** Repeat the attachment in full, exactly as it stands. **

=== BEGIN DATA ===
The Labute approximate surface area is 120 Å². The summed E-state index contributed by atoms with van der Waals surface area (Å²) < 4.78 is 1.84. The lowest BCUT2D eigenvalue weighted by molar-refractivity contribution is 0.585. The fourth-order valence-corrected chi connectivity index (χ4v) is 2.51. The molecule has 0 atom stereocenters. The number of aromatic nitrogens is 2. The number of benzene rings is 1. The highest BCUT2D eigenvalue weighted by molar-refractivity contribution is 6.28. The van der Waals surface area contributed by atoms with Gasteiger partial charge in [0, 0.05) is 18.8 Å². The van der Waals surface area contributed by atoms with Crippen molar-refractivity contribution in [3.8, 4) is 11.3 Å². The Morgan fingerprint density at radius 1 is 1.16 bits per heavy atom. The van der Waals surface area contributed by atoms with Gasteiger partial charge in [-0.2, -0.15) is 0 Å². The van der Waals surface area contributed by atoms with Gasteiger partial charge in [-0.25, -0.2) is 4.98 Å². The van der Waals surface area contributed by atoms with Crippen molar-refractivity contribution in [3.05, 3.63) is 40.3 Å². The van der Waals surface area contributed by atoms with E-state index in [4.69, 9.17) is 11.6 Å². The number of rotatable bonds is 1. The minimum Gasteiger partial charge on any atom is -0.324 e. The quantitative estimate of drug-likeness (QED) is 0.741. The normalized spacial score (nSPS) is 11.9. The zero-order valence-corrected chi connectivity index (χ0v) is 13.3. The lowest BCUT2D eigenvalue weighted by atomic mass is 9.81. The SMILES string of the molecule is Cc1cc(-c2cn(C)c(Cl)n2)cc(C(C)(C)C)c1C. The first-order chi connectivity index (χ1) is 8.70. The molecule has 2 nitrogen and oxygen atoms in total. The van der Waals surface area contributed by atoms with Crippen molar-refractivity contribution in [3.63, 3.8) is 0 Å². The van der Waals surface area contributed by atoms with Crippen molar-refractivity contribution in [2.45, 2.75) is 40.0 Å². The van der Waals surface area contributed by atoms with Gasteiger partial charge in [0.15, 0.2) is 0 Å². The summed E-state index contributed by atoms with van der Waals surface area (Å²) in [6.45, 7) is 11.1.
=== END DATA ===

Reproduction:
The Labute approximate surface area is 120 Å². The summed E-state index contributed by atoms with van der Waals surface area (Å²) < 4.78 is 1.84. The lowest BCUT2D eigenvalue weighted by molar-refractivity contribution is 0.585. The fourth-order valence-corrected chi connectivity index (χ4v) is 2.51. The molecule has 0 atom stereocenters. The number of aromatic nitrogens is 2. The number of benzene rings is 1. The highest BCUT2D eigenvalue weighted by molar-refractivity contribution is 6.28. The van der Waals surface area contributed by atoms with Gasteiger partial charge in [0, 0.05) is 18.8 Å². The van der Waals surface area contributed by atoms with Crippen molar-refractivity contribution in [3.8, 4) is 11.3 Å². The Morgan fingerprint density at radius 1 is 1.16 bits per heavy atom. The van der Waals surface area contributed by atoms with Gasteiger partial charge in [-0.2, -0.15) is 0 Å². The van der Waals surface area contributed by atoms with Gasteiger partial charge in [-0.25, -0.2) is 4.98 Å². The van der Waals surface area contributed by atoms with Crippen molar-refractivity contribution in [3.05, 3.63) is 40.3 Å². The van der Waals surface area contributed by atoms with E-state index in [4.69, 9.17) is 11.6 Å². The number of rotatable bonds is 1. The minimum Gasteiger partial charge on any atom is -0.324 e. The quantitative estimate of drug-likeness (QED) is 0.741. The normalized spacial score (nSPS) is 11.9. The zero-order valence-corrected chi connectivity index (χ0v) is 13.3. The lowest BCUT2D eigenvalue weighted by atomic mass is 9.81. The SMILES string of the molecule is Cc1cc(-c2cn(C)c(Cl)n2)cc(C(C)(C)C)c1C. The first-order chi connectivity index (χ1) is 8.70. The molecule has 2 nitrogen and oxygen atoms in total. The van der Waals surface area contributed by atoms with Crippen molar-refractivity contribution in [3.63, 3.8) is 0 Å². The van der Waals surface area contributed by atoms with Crippen molar-refractivity contribution in [2.45, 2.75) is 40.0 Å². The van der Waals surface area contributed by atoms with Gasteiger partial charge in [0.15, 0.2) is 0 Å². The summed E-state index contributed by atoms with van der Waals surface area (Å²) in [6.45, 7) is 11.1.